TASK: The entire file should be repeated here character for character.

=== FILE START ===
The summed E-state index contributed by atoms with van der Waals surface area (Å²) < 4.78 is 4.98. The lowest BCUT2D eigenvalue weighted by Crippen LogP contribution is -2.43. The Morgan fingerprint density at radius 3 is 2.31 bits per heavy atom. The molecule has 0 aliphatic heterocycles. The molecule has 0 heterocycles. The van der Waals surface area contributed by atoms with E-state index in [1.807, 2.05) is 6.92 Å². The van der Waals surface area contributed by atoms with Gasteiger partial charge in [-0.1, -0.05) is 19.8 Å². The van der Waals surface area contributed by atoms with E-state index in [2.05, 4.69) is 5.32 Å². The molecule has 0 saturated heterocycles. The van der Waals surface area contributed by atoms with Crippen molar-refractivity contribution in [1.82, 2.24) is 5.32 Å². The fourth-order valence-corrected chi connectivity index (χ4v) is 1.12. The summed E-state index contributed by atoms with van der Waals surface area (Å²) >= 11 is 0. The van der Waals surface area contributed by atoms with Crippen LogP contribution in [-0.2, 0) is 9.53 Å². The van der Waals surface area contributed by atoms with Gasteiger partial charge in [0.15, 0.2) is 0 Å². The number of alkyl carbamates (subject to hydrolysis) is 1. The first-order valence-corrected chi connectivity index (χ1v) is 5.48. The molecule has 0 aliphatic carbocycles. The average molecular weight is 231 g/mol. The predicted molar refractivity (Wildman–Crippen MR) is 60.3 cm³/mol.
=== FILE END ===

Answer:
The summed E-state index contributed by atoms with van der Waals surface area (Å²) < 4.78 is 4.98. The lowest BCUT2D eigenvalue weighted by Crippen LogP contribution is -2.43. The Morgan fingerprint density at radius 3 is 2.31 bits per heavy atom. The molecule has 0 aliphatic heterocycles. The molecule has 0 heterocycles. The van der Waals surface area contributed by atoms with E-state index in [1.807, 2.05) is 6.92 Å². The van der Waals surface area contributed by atoms with Gasteiger partial charge in [-0.1, -0.05) is 19.8 Å². The van der Waals surface area contributed by atoms with E-state index in [2.05, 4.69) is 5.32 Å². The molecule has 0 saturated heterocycles. The van der Waals surface area contributed by atoms with Crippen molar-refractivity contribution in [1.82, 2.24) is 5.32 Å². The fourth-order valence-corrected chi connectivity index (χ4v) is 1.12. The summed E-state index contributed by atoms with van der Waals surface area (Å²) >= 11 is 0. The van der Waals surface area contributed by atoms with Crippen LogP contribution in [-0.2, 0) is 9.53 Å². The van der Waals surface area contributed by atoms with Gasteiger partial charge in [0.15, 0.2) is 0 Å². The number of alkyl carbamates (subject to hydrolysis) is 1. The first-order valence-corrected chi connectivity index (χ1v) is 5.48. The molecule has 0 aliphatic carbocycles. The average molecular weight is 231 g/mol. The predicted molar refractivity (Wildman–Crippen MR) is 60.3 cm³/mol.